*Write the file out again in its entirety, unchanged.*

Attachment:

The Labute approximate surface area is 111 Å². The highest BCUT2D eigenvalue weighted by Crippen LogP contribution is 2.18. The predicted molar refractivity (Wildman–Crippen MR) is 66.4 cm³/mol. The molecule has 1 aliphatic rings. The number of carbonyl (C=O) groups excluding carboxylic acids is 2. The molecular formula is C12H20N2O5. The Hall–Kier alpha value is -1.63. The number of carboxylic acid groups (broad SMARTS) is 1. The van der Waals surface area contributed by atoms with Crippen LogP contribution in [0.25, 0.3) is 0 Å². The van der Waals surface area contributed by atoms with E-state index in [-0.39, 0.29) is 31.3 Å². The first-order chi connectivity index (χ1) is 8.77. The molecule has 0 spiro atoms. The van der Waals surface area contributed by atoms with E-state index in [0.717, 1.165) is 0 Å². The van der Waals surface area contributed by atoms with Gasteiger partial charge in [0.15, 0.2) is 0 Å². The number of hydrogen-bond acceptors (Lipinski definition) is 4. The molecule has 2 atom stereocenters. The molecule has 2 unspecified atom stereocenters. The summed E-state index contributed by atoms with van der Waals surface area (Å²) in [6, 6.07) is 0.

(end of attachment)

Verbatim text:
The Labute approximate surface area is 111 Å². The highest BCUT2D eigenvalue weighted by Crippen LogP contribution is 2.18. The predicted molar refractivity (Wildman–Crippen MR) is 66.4 cm³/mol. The molecule has 1 aliphatic rings. The number of carbonyl (C=O) groups excluding carboxylic acids is 2. The molecular formula is C12H20N2O5. The Hall–Kier alpha value is -1.63. The number of carboxylic acid groups (broad SMARTS) is 1. The van der Waals surface area contributed by atoms with Crippen LogP contribution in [0.25, 0.3) is 0 Å². The van der Waals surface area contributed by atoms with E-state index in [-0.39, 0.29) is 31.3 Å². The first-order chi connectivity index (χ1) is 8.77. The molecule has 0 spiro atoms. The van der Waals surface area contributed by atoms with E-state index in [0.717, 1.165) is 0 Å². The van der Waals surface area contributed by atoms with Gasteiger partial charge in [0.15, 0.2) is 0 Å². The number of hydrogen-bond acceptors (Lipinski definition) is 4. The molecule has 2 atom stereocenters. The molecule has 2 unspecified atom stereocenters. The summed E-state index contributed by atoms with van der Waals surface area (Å²) in [6, 6.07) is 0.